What Is an Assignment of Proceeds?
An assignment of proceeds occurs when a beneficiary transfers all or part of the proceeds from a letter of credit to a third party beneficiary. Assigning the proceeds from a letter of credit can be utilized in many types of scenarios, such as to pay suppliers or vendors in a business transaction or to settle other debts.
- An assignment of proceeds can be used to redirect funds from a line of credit to a third party.
- An assignment of proceeds must be approved by the financial institution following a request and fulfillment of any obligations by the original beneficiary.
- A benefit of this type of transaction is the ability to redirect only a portion of the proceeds, in which case both the original beneficiary and third party can access the same letter of credit.
- A drawback of this type of transaction is that the original beneficiary is still responsible for fulfilling all requirements under the letter of credit, even when the funds are redirected to the third party.
Understanding an Assignment of Proceeds
A letter of credit is a letter from a bank guaranteeing that a buyer's payment to a seller will be received on time and for the correct amount. In the event that the buyer is unable to make a payment on the purchase, the bank will be required to cover the full or remaining amount of the purchase. The original beneficiary, the named party who is entitled to receive the proceeds from a letter of credit, may choose to have them delivered to a third party instead through an "assignment of proceeds."
Due to the nature of international dealings, including factors such as distance, differing laws in each country, and difficulty in knowing each party personally, the use of letters of credit has become a very important aspect of international trade.
In order to process an assignment of proceeds, the original beneficiary of the letter of credit must submit a request to the bank or other financial institution issuing the letter of credit requesting to assign the funds to a different individual or company. The assignment of proceeds will need to be approved by the financial institution once it is submitted, pending fulfillment of any requirements set forth in the letter of credit. If the original beneficiary does not meet the obligations outlined in the letter of credit, no assignment will take place. Once approved, the bank or other entity will release the money to the specified third party to be drawn upon at will.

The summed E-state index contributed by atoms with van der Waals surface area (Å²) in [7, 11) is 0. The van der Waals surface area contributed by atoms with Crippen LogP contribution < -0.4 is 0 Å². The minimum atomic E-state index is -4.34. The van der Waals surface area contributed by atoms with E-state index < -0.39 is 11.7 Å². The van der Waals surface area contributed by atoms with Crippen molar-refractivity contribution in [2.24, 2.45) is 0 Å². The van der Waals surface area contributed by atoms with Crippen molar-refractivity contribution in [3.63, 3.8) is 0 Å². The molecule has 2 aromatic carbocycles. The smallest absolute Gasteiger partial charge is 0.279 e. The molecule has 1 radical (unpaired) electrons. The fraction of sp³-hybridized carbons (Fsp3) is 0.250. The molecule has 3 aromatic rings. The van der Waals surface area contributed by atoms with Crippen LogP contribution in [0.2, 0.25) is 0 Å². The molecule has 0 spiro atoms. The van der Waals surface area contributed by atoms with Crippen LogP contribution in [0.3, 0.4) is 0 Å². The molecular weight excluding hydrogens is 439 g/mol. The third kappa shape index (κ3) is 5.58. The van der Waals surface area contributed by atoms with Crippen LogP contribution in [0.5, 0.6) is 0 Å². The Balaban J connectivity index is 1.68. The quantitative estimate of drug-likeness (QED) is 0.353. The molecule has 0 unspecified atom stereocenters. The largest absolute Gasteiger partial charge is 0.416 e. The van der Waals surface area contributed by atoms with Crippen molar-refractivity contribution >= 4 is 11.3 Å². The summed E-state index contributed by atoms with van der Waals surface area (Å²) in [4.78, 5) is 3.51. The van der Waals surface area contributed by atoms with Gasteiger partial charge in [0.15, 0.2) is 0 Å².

Advantages and Disadvantages of an Assignment of Proceeds
The main benefit of an assignment of proceeds is that the original beneficiary has the ability to assign all or just a portion of the letter of credit to the third party. The original beneficiary will retain access to any portion of the proceeds not redirected to the third party. This allows both entities to make use of the same letter of credit when necessary.
This benefit must be weighed against the potential drawback of this type of transaction. When an assignment of proceeds takes place, the financial institution is not contracting directly with the third party beneficiary. It is only acting as an agent in supplying the funds to the third party. The original beneficiary is still responsible for completing any and all requirements under the letter of credit.
Example of an Assignment of Proceeds
Assume XYZ Customer, in Brazil, is purchasing widgets from ABC Manufacturer, in the United States. ABC Manufacturer requires XYZ Customer to get a letter of credit from a bank to mitigate the risk that XYZ may not pay for the widgets once they are shipped out of the country.
At this point, ABC Manufacturer is able to request that a portion of these funds be redirected to DEF Supplier, whom ABC still owes money for parts used in making the widgets. Even though a portion of the funds has been redirected to DEF Supplier, ABC Manufacturer still has to fulfill its obligations under the letter of credit, such as shipping out the widgets to XYZ.